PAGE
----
For a while, scary movies were a dime a dozen. Production companies like Lion’s Gate were pumping them out left and right, and let’s face it–most of them sucked. It is really difficult to produce a truly scary movie. Most movies simply show too much.
Guillermo del Toro’s movies are lovely, and full of atmosphere–but they’re not scary. Ditto the other end of the spectrum, the good ol’ fashioned gore fest. Gory movies aren’t scary–they’re gross. There’s a big difference.
I love a good scary story, and I’ve spent years searching out the best ones. I’ve read lots of lists like this, but I’ve always been disappointed. Without further ado, here are my ten picks for the best of the genre, along with some bonus mentions. These movies don’t rely on the gross-out factor in order to scare you–they’re scary, not gory.
1) The Sixth Sense: The Sixth Sense strikes the perfect balance between scary mood-setting and excellent story-telling. I can’t think of another movie in this genre where I care this much about the characters. If you’ve watched it a lot, you may not find it particularly scary anymore, but the first time you saw it, I bet you jumped out of your chair a few times. Arguably the best role Bruce Willis has ever had.
2) The Others: The classic haunted house movie with a twist. This came out shortly after The Sixth Sense, and it is brilliant. Once again, the focus is on building atmosphere and telling a great story.
3) The Changeling: You’ll see a lot of movies from this time period on many top ten lists–The Omen, The Exorcist, The Entity. Well, this one is actually scary. Another haunted house story where a well-meaning man tries to help a ghost, with disastrous results.
4) Burnt Offerings: If you can get past the ’70s cheese-factor, this movie is highly disturbing. A family decides to look after a rambling estate and an invalid woman for the summer.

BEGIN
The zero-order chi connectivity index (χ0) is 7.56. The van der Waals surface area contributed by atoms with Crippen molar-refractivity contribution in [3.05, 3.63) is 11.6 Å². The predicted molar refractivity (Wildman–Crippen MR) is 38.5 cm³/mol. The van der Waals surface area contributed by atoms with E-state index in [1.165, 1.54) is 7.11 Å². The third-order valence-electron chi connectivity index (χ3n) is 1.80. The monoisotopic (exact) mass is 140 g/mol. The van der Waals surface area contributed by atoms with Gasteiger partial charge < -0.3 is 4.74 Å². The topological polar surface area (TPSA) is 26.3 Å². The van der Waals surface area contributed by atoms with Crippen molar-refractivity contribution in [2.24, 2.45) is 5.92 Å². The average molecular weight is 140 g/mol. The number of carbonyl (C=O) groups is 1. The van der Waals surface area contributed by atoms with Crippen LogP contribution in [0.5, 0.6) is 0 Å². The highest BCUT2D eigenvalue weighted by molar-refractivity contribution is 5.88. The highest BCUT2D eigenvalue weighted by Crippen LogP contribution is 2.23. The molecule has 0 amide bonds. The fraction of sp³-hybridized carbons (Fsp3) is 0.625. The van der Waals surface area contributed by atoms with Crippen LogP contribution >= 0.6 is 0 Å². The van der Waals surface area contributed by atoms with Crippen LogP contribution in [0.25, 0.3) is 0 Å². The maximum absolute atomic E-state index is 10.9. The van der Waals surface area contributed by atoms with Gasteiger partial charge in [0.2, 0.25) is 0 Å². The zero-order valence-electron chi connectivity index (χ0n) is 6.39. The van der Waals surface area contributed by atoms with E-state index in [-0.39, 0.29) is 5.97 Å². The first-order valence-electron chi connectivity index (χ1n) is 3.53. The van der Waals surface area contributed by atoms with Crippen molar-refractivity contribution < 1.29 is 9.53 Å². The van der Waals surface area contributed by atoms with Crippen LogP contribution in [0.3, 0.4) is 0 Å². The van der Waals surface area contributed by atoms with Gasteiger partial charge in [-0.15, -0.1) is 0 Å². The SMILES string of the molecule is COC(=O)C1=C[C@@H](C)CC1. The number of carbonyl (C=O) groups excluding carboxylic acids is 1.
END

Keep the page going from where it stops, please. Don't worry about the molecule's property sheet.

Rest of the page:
5) Woman in Black: There are two versions of this classic angry ghost tale. One is a British mini-series from the ’80s, which is very hard to find, and the other is a recent remake starring Daniel Radcliffe of Harry Potter fame. Both are great stories of a terrible tragedy that has long-lasting repercussions.
6) Pet Sematary: I love Stephen King, but this is the only movie adaptation of his books to make the list. The special effects are getting dated, but this is still a thoroughly chilling story of a man who will have his son back at any cost.
7) Cold Prey: This is the classic horror movie set-up. A group of goofy, sexed-up, irresponsible twenty-somethings spend the night at an isolated location where they have no business being. Of course a crazed killer is going to pick them off one by one. But because this is Norwegian, it kicks ass. Both of the sequels are sequels in the true meaning of the word (they continue the story) and are very good as well.
8) The Conjuring: I’ve been hearing about paranormal researchers Ed and Lorraine Warren since I was a little girl reading Grannie’s Enquirers. I was curious about this movie but didn’t have high hopes. It is much scarier than expected, and wins for spookiest horror movie doll EVER. Sorry, Chucky.
9) The Possession: Another modern pick. This one didn’t get good ratings, and I’m not sure why. It had me researching dybbuks for days. There is enough “based-on-a-true-story” background to make this movie truly creepy.
10) Based-on-a-true-story movies: A four-way tie between The Mothman Prophecies, The Haunting in Connecticut, Hostel, and Wolf Creek. Hostel and Wolf Creek slip too far into gory territory, and Hostel technically isn’t based on anything real, but both these movies are disturbingly believable. The website for the Mothman movie (now defunct), which related all the genuine Mothman sightings/events around the world, was much scarier than the movie. And to truly get the creeps after watching The Haunting, be sure to watch the interviews with the real family afterwards.
Do you have anything to add to my list? Any “scary” movies you’d warn people to stay away from?